In light of the new encyclical coming from the Holy Father on nature, here is a good article from The Catholic Thing.
In Psalm 8, we read: “You have given him (man) rule over the works of your hands, putting all things under his feet.” This passage recalls the “dominion” passage in Genesis (1:28). It means that the natural resources of the earth and cosmos are given to man so that, through them, he can live and attain his purposes.
This view is teleological. It finds that, discernible within the cosmos, things relate to each other. Each order of existing things, by being what it is, has a purpose. This abiding uniqueness of existing things is why we can study and know them with our minds. All non-human purposes are, by being good, themselves ordered to the purpose of man. It follows that, if we do not know both the inner-worldly and transcendent purpose of man, we do not know the purpose of the things we find in the universe.
I approach these comments on natural resources from a specific angle. Today, the world is not understood to be “for” man, but man is “for” the world. This deliberate reversal of the hierarchy of ends within the natural order means that the chief interest of man is not his own soul. It is rather the presumed carrying capacity of the earth, and perhaps the cosmos itself.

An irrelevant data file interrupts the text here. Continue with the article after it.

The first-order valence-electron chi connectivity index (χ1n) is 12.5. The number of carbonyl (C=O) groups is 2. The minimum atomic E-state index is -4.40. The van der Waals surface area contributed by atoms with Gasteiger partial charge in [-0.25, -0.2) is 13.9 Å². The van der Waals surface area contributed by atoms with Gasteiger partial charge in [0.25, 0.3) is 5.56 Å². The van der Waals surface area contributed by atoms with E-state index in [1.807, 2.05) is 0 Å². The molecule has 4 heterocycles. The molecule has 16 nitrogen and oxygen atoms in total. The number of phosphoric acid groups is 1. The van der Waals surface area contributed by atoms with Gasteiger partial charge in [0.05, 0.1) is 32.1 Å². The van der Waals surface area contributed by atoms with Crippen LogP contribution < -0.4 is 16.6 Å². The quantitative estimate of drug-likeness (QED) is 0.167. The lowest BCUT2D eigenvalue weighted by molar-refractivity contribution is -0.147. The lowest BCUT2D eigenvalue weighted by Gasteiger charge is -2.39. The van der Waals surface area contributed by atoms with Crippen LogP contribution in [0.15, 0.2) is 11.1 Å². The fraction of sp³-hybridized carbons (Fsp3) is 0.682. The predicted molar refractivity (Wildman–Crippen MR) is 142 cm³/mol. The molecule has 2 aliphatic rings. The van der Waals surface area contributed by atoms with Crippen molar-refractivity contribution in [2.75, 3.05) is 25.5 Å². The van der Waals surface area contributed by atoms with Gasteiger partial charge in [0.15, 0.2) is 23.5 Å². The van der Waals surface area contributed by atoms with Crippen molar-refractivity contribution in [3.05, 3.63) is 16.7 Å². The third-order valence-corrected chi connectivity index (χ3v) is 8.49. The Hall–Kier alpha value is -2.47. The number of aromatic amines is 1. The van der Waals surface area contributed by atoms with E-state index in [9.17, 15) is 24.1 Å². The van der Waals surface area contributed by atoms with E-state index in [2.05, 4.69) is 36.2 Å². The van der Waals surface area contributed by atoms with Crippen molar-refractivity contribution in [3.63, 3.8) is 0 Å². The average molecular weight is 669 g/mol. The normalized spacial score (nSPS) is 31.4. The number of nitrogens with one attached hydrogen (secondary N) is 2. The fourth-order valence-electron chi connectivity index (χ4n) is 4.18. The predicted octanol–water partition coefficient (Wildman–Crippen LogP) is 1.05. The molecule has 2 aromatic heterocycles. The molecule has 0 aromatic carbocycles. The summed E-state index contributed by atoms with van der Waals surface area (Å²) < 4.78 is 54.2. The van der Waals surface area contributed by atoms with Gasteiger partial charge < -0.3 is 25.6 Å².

The “species” counts, not John or Suzie, who can be expendable. The “future” means, not eternal life, but the temporal on-going of the planet down the ages. Salvation means “saving” the planet, usually from some men for the good of presumed others yet to appear. In this context, estimates (and that is all that they are) of resource availability become the principal concern of men and states. Ethics becomes the “engineering” of this saving of some men through allocation of resources.
Talk of “rights” of trees or sparrows belongs to the same discourse of human “rights,” when “rights” mean whatever we want them to mean. “Rights” do not refer to something intrinsic to the being in question. Rather, as Hobbes said, they are whatever we want to make of them. We can endow “rights” on turtles but not on babies in the womb. This “liberty” is what “rights” are designed to accomplish….
Man himself is a “natural resource.” He exists on this planet from nature like everything else. He is different because he has a mind. This mind is the one anti-entropic power within the universe that sees what is there, what he is. The real natural resource is his mind in which what is not himself is known and placed in order.
The hallmark of the universe is not scarcity but abundance. Man’s “dominion” makes it possible for natural resources to reach their end. Man alone is the cosmic “natural resource” that must choose to accept his own end. The real drama of the universe lies with the “natural resource” that is man.
Retrieved January 6, 2015 from http://www.thecatholicthing.org/2015/01/06/natural-resources/